“The details we have analysed during hundreds of investigations convince us that the groups conducting these activities are based primarily in China and that the Chinese government is aware of them,” Mandiant said in the report.

“Either they are coming from inside Unit 61398, or the people who run the most-controlled, most-monitored Internet networks in the world are clueless about thousands of people generating attacks from this one neighbourhood,” Kevin Mandia, founder and chief executive of Mandiant, told The New York Times.

In other words: the hackers were – at least to some extent – working with the blessing of the Chinese Government. The reason could be that PLA Unit 61398’s attacks seemed to have a specific focus: information that could benefit both Chinese companies and the Chinese government.

Of course, China has denied any sort of involvement, saying it itself had been the victim of malicious cyber attacks.

And it might have been. and the attacks might even have come from somewhere deep in the US military system, which has previously been involved in cyber warfare.

As reported by Ars Technica, the US Military were, for instance, partly responsible for developing the Stuxnet virus, which targeted Iranian nuclear facilities.

Until now, the world has (luckily) yet to see a full-out cyber-war between nations, but the possibility has left military commanders throughout the world scratching their heads.

The reason is that a cyber-war is not actually fought in a physical world. It’s a new way of fighting that has given the commanders even more grey hair than the war on terror.

In conventional warfare, someone does something physical to something that’s part of your war machine; say blow up your tank, for example. This is great, because it’s definitely an act of aggression, meaning that you can, in turn, blow up something belonging to them.

You might be tempted to let this ‘something’ be your enemy’s entire country. Luckily, there is a Geneva Convention, which gives you a rough outline of how much you can blow up. It’s the idea of a proportionate response. But the convention was created at a time when enemies usually had countries.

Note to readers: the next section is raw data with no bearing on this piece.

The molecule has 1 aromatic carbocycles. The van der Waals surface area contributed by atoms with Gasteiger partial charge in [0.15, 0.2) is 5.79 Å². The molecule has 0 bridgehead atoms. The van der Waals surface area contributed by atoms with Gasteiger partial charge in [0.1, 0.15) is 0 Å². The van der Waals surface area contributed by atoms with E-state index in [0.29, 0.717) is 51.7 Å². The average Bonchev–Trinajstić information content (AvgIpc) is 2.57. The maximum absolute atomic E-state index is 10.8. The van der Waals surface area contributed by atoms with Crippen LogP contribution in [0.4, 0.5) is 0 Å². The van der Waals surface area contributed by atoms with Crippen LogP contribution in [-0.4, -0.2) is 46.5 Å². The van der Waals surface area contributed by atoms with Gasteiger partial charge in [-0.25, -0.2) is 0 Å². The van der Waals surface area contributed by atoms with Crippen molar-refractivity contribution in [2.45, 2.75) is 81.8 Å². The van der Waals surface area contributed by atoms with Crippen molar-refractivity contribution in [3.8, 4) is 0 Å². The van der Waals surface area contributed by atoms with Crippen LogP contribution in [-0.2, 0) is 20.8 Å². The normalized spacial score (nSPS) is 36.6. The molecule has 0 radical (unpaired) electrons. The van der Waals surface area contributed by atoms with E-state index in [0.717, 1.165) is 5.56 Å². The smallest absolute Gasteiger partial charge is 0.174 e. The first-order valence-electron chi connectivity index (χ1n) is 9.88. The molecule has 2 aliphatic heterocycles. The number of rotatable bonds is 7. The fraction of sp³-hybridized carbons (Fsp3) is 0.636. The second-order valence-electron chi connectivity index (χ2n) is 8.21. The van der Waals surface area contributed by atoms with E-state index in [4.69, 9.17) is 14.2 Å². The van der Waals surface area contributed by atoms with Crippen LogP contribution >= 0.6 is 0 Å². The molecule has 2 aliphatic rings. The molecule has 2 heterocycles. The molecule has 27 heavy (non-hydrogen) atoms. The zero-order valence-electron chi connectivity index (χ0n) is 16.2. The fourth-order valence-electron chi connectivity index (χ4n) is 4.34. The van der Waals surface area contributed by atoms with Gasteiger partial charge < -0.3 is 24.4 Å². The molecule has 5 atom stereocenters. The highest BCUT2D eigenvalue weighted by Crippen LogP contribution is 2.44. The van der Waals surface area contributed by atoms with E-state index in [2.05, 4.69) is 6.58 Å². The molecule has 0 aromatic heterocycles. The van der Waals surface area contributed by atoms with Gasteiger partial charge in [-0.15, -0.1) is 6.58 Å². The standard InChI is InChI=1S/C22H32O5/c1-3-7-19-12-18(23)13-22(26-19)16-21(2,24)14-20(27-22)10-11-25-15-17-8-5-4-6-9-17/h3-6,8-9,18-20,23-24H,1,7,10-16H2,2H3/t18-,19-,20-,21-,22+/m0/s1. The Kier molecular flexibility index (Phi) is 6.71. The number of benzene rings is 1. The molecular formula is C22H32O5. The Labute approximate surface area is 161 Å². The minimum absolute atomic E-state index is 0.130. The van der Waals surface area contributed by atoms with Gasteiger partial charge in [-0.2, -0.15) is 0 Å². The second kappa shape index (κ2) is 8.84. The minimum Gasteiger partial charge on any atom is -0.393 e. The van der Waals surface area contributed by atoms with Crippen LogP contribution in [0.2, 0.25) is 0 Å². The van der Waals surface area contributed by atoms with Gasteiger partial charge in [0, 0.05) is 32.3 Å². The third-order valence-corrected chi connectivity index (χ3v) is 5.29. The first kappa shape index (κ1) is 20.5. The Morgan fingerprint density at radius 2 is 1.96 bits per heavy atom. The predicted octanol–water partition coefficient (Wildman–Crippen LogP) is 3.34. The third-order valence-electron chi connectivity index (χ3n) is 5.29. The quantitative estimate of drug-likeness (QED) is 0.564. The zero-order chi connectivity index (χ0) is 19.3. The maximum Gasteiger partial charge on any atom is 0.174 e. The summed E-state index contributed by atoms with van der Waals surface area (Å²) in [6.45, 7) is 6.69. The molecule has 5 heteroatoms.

Which is why I personally think the war on terror has given the Americans the problems/oppotunities it has. If your enemy turns out not to have a country, hell, he might not even have a tank, then what are you going to blow up? And if he hasn’t got a country, then how do you treat him?

One possibility is to do what the US did, which was basically to call in their lawyers, create a legal country called ‘Terroristland’, based on a really skewed interpretation of the Geneva convention, give anyone fighting in Iraq and Afghanistan a passport to Terroristland and then sail it straight into the Bermuda Triangle of human rights.

But at least the people in Terroristland had the common decency to blow your stuff up.

That’s not the case when it comes to the front-line soldiers of the 21st centuries potential cyber-wars, the hackers, who are more likely to be looking for information about your stuff that blows stuff up.

So how do you deal with hackers? What sort of rights do they have? Well, the Geneva conventions doesn’t really apply – hell, the convention is from a time long before Alan Turing was being prosecuted by the British Government for being homosexual (included as an example of how all governments – not just the US – have always had a knack for disregarding human rights)

The answer to this question is still in the wind, but some agencies and organisations have tried to come up with something approaching one.

NATO is one of these. As if often the case for NATO, the solution is to make a special division that deals with this sort of thing and then let them get on with writing a really long, ambiguous report. The division in question here is the Cooperative Cyber Defence Centre of Excellence (for reasons that must surely be an in joke, the acronym for this is NATO CCD COE).

The NATO CCD COE commissioned a group of experts to look at cyber-warfare, which they did in the The Tallinn Manual on the International Law Applicable to Cyber Warfare (TMILACW).